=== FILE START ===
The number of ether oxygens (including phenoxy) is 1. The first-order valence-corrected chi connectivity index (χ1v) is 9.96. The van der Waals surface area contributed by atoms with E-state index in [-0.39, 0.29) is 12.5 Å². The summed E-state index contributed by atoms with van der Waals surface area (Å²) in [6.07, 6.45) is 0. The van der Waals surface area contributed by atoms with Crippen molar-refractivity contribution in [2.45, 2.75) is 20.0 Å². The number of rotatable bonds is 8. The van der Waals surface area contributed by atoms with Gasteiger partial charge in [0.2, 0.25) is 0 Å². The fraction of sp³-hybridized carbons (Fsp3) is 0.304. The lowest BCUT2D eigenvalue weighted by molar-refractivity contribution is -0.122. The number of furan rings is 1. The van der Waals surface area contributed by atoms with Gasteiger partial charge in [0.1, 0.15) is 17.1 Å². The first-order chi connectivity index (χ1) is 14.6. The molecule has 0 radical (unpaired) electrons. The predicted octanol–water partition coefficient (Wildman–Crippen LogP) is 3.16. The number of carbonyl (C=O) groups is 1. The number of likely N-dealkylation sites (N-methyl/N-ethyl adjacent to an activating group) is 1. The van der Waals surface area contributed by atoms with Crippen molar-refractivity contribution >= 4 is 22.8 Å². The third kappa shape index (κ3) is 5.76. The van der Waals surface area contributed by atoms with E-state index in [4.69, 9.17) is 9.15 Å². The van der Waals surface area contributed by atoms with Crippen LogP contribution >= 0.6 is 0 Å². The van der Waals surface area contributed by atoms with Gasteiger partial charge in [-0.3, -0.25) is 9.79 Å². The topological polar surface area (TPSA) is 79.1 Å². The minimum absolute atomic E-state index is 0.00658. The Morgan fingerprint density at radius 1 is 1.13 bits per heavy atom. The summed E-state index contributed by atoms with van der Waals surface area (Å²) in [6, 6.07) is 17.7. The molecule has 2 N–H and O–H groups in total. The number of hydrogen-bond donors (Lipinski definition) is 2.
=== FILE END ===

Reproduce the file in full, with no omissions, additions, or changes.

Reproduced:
The number of ether oxygens (including phenoxy) is 1. The first-order valence-corrected chi connectivity index (χ1v) is 9.96. The van der Waals surface area contributed by atoms with E-state index in [-0.39, 0.29) is 12.5 Å². The summed E-state index contributed by atoms with van der Waals surface area (Å²) in [6.07, 6.45) is 0. The van der Waals surface area contributed by atoms with Crippen molar-refractivity contribution in [2.45, 2.75) is 20.0 Å². The number of rotatable bonds is 8. The van der Waals surface area contributed by atoms with Gasteiger partial charge in [0.2, 0.25) is 0 Å². The fraction of sp³-hybridized carbons (Fsp3) is 0.304. The lowest BCUT2D eigenvalue weighted by molar-refractivity contribution is -0.122. The number of furan rings is 1. The van der Waals surface area contributed by atoms with Gasteiger partial charge in [0.1, 0.15) is 17.1 Å². The first-order chi connectivity index (χ1) is 14.6. The molecule has 0 radical (unpaired) electrons. The predicted octanol–water partition coefficient (Wildman–Crippen LogP) is 3.16. The number of carbonyl (C=O) groups is 1. The number of likely N-dealkylation sites (N-methyl/N-ethyl adjacent to an activating group) is 1. The van der Waals surface area contributed by atoms with Crippen molar-refractivity contribution >= 4 is 22.8 Å². The third kappa shape index (κ3) is 5.76. The van der Waals surface area contributed by atoms with E-state index in [4.69, 9.17) is 9.15 Å². The van der Waals surface area contributed by atoms with Crippen LogP contribution >= 0.6 is 0 Å². The van der Waals surface area contributed by atoms with Gasteiger partial charge in [-0.3, -0.25) is 9.79 Å². The topological polar surface area (TPSA) is 79.1 Å². The minimum absolute atomic E-state index is 0.00658. The Morgan fingerprint density at radius 1 is 1.13 bits per heavy atom. The summed E-state index contributed by atoms with van der Waals surface area (Å²) in [6, 6.07) is 17.7. The molecule has 2 N–H and O–H groups in total. The number of hydrogen-bond donors (Lipinski definition) is 2.